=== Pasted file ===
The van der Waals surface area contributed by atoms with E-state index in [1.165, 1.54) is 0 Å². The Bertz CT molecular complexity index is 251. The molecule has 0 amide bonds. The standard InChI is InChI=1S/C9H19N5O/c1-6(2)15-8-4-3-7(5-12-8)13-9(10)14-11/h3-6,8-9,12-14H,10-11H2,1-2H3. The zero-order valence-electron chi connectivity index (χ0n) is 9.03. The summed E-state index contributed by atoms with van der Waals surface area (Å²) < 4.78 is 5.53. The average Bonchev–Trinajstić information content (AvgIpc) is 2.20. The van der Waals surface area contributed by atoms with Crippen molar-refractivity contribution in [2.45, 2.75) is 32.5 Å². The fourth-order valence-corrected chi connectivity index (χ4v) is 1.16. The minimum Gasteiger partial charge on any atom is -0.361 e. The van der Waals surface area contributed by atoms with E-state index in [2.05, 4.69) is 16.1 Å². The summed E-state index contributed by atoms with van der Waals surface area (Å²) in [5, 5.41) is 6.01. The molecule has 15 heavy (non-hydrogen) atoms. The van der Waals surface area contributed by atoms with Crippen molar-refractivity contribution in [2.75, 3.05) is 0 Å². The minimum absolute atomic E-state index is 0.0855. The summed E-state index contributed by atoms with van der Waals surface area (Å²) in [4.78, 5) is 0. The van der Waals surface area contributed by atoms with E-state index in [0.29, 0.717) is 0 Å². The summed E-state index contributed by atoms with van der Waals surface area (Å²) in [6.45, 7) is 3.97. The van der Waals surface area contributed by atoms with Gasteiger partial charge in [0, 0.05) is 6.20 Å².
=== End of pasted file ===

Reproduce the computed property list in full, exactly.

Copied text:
The van der Waals surface area contributed by atoms with E-state index in [1.165, 1.54) is 0 Å². The Bertz CT molecular complexity index is 251. The molecule has 0 amide bonds. The standard InChI is InChI=1S/C9H19N5O/c1-6(2)15-8-4-3-7(5-12-8)13-9(10)14-11/h3-6,8-9,12-14H,10-11H2,1-2H3. The zero-order valence-electron chi connectivity index (χ0n) is 9.03. The summed E-state index contributed by atoms with van der Waals surface area (Å²) < 4.78 is 5.53. The average Bonchev–Trinajstić information content (AvgIpc) is 2.20. The van der Waals surface area contributed by atoms with Crippen molar-refractivity contribution in [2.45, 2.75) is 32.5 Å². The fourth-order valence-corrected chi connectivity index (χ4v) is 1.16. The minimum Gasteiger partial charge on any atom is -0.361 e. The van der Waals surface area contributed by atoms with E-state index in [2.05, 4.69) is 16.1 Å². The summed E-state index contributed by atoms with van der Waals surface area (Å²) in [5, 5.41) is 6.01. The molecule has 15 heavy (non-hydrogen) atoms. The van der Waals surface area contributed by atoms with Crippen molar-refractivity contribution in [2.75, 3.05) is 0 Å². The minimum absolute atomic E-state index is 0.0855. The summed E-state index contributed by atoms with van der Waals surface area (Å²) in [4.78, 5) is 0. The van der Waals surface area contributed by atoms with E-state index in [0.29, 0.717) is 0 Å². The summed E-state index contributed by atoms with van der Waals surface area (Å²) in [6.45, 7) is 3.97. The van der Waals surface area contributed by atoms with Gasteiger partial charge in [0, 0.05) is 6.20 Å².